The mental concoctions of happiness and distress in this material world are compared to dreams because of their falseness
SB Canto 7
It is fruitless to see and talk of the material modes of nature and their resultant so-called happiness and distress as if they were factual. When the mind wanders during the day and a man begins to think himself extremely important, or when he dreams at night and sees a beautiful woman enjoying with him, these are merely false dreams. Similarly, the happiness and distress caused by the material senses should be understood to be meaningless.
The happiness and distress derived from the activities of the material senses are not actual happiness and distress. Therefore Bhagavad-gītā speaks of happiness that is transcendental to the material conception of life (sukham ātyantikaṁ yat tad buddhi-grāhyam atīndriyam (BG 6.21)). When our senses are purified of material contamination, they become atīndriya, transcendental senses, and when the transcendental senses are engaged in the service of the master of the senses, Hṛṣīkeśa, one can derive real transcendental pleasure. Whatever distress or happiness we manufacture by mental concoction through the subtle mind has no reality, but is simply a mental concoction. One should therefore not imagine so-called happiness through mental concoction. Rather, the best course is to engage the mind in the service of the Lord, Hṛṣīkeśa, and thus feel real blissful life.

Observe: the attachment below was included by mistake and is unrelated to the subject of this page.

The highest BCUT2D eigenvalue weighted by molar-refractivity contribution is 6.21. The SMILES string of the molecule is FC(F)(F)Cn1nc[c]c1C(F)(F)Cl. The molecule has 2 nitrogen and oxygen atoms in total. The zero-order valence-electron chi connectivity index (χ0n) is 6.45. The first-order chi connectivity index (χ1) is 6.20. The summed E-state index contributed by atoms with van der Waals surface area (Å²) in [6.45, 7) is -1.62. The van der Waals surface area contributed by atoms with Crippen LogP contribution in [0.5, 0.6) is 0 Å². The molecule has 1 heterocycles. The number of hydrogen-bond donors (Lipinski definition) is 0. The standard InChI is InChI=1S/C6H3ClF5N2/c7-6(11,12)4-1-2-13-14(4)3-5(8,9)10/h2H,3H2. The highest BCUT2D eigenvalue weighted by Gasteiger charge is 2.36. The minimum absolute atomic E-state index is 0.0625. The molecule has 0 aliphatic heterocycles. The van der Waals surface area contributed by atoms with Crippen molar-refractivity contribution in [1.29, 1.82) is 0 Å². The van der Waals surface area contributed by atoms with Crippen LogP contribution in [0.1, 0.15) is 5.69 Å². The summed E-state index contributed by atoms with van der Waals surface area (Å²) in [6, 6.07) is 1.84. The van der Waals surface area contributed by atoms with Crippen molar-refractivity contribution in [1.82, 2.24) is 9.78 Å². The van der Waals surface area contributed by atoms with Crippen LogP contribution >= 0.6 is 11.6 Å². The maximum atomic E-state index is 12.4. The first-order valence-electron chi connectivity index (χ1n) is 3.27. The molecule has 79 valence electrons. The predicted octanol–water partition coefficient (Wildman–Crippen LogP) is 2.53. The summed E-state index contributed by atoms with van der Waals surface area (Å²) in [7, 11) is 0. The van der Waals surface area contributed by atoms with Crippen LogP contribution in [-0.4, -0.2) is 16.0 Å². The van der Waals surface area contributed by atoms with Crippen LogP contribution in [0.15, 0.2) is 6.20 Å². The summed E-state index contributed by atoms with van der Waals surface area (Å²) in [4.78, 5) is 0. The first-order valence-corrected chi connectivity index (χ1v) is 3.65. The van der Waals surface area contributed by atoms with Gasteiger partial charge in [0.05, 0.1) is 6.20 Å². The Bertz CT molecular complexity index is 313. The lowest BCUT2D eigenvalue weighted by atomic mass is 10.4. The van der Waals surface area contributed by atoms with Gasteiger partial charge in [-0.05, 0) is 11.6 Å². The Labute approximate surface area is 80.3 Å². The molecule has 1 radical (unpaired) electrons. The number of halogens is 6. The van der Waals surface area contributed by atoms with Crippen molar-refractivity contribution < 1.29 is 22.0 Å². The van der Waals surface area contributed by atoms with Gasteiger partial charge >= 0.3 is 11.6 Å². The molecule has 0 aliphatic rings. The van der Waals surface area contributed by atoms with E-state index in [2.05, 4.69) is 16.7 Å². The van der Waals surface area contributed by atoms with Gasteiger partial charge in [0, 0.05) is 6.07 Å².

There is a Vedic statement apāma-somam amṛtā abhūma apsarobhir viharāma. With reference to such a conception, one wants to go to the heavenly planets to enjoy with the young girls there and drink soma-rasa. Such imaginary pleasure, however, has no value. As confirmed in Bhagavad-gītā (7.23), antavat tu phalaṁ teṣāṁ tad bhavaty alpa-medhasām: "Men of small intelligence worship the demigods, and their fruits are limited and temporary." Even if by fruitive activity or worship of the demigods one is elevated to the higher planetary systems for sense enjoyment, his situation is condemned in Bhagavad-gītā as antavat, perishable. The happiness one enjoys in this way is like the pleasure of embracing a young woman in a dream; for some time it may be pleasing, but actually the basic principle is false. The mental concoctions of happiness and distress in this material world are compared to dreams because of their falseness. All thoughts of obtaining happiness by using the material senses have a false background and therefore have no meaning.